Breeding takes place during the night, in shallow waters. Females usually initiate courtship during peak activity. When males (bulls) wish to attract females, they often roar or bellow, emmitting subaudible vibrations which can be seen by the bubbles and ripples they produce. Other courtship rituals include rubbing, touching, blowing bubbles, and vocalizing. It is also common for males to raise their heads out of the water, exposing their vulnerable necks as an expression of "good intentions". It is also quite common for both partners to try and push one another underwater in an attempt to judge eachothers strength.
Alligators are not monogamous, but rather, polygynous, which means one male may service up to ten or more females in his territory. This maximizes chances for successful breeding. Male alligators are territorial animals during the breeding season, and will defend their area against other male intruders, often displaying acts of headramming and sparring with open jaws.
Mating System: polygynous
Both males and females reach sexual maturity when they are about six feet long, a length attained at about 10 to 12 years, earlier for males than females. Courtship starts in April, with mating occuring in early May. After mating has taken place, the female builds a nest of vegetation. Then, around late June and early July, the female lays 35 to 50 eggs. Some females have been reported as laying up to 88 eggs. The eggs are then covered with the vegetation nest through the 65-day incubation period.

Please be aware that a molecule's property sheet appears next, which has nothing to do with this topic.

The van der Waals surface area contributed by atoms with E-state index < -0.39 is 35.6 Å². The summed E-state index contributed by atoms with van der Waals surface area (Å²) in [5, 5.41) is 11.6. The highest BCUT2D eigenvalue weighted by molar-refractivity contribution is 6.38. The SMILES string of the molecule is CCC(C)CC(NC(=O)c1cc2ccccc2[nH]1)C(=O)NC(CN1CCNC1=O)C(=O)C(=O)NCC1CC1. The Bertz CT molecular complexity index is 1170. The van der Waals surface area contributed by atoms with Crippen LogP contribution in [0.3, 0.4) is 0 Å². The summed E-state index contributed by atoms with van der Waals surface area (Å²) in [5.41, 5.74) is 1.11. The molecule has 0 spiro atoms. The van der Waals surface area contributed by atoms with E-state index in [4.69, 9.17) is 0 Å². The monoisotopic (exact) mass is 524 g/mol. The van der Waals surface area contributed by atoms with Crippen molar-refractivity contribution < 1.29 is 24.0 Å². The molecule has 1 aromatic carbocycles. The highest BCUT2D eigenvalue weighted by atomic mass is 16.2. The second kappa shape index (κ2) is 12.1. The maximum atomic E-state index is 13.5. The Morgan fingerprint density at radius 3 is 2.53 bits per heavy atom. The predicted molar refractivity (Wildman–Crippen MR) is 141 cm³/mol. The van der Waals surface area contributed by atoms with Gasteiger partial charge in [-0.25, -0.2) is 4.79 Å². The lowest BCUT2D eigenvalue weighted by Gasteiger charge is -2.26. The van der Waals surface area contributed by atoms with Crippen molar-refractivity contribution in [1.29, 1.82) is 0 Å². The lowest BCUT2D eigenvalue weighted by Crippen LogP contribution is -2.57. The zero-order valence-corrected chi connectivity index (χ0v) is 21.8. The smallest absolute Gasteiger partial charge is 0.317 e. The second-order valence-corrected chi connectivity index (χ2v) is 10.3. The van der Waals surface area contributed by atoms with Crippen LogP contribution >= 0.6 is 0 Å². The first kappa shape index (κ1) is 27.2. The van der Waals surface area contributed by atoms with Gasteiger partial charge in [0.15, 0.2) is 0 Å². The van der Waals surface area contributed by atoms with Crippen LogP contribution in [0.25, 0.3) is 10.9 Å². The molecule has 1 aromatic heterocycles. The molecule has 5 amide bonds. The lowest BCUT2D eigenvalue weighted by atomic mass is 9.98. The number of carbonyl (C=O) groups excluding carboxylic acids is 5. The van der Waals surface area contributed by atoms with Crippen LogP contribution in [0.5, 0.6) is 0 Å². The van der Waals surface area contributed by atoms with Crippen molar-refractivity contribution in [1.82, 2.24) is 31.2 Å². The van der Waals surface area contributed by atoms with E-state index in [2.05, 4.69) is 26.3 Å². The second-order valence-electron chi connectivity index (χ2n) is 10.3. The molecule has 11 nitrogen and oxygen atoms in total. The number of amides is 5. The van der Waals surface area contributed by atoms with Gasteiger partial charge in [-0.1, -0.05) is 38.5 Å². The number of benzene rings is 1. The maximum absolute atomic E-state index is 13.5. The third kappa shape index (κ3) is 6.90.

Towards the end of August, the young alligators begin to make high-pitched noises from inside of the egg. This lets the mother know that it is time to remove the nesting material, and the six to eight inch alligator is hatched. Newly hatched alligators live in small groups, call "pods." Eighty percent of young alligators fall victim to birds and raccoons. Other predators include bobcats, otters, snakes, large bass and larger alligators. Females have been known to aggressively defend their young during these first few months and, in some cases, years. Maturity is generally reached during the sixth year.
Breeding interval: American alligators breed once yearly.
Breeding season: Breeding occurs in early May, with egg laying occuring in late June and early July.
Range number of offspring: 35 to 88.
Range age at sexual or reproductive maturity (female): 10 to 12 years.
Range age at sexual or reproductive maturity (male): 10 to 12 years.
Key Reproductive Features: gonochoric/gonochoristic/dioecious (sexes separate); oviparous
Males provide no parental care, and parental care by the female is limited to the first year of life. She is responsible for removing any vegetation covering the nest when her young are ready to hatch, and she will often bring them to water after hatching. During the first year or so she will defend her hatchlings from predators. After the first year, the female leaves her young to tend to new hatchlings of the next breeding season.
Parental Investment: pre-weaning/fledging (Protecting: Female)
- Ross, C. 1989. Crocodiles and Alligators. New York, New York: Facts on File, Inc..
- Britton, A. 1999. "Alligator mississippiensis in the Crocodilians, Natural History and Conservation" (On-line). Accessed 31 March 2000 at http://www.flmnh.ufl.edu/cnhc/csp_amis.htm.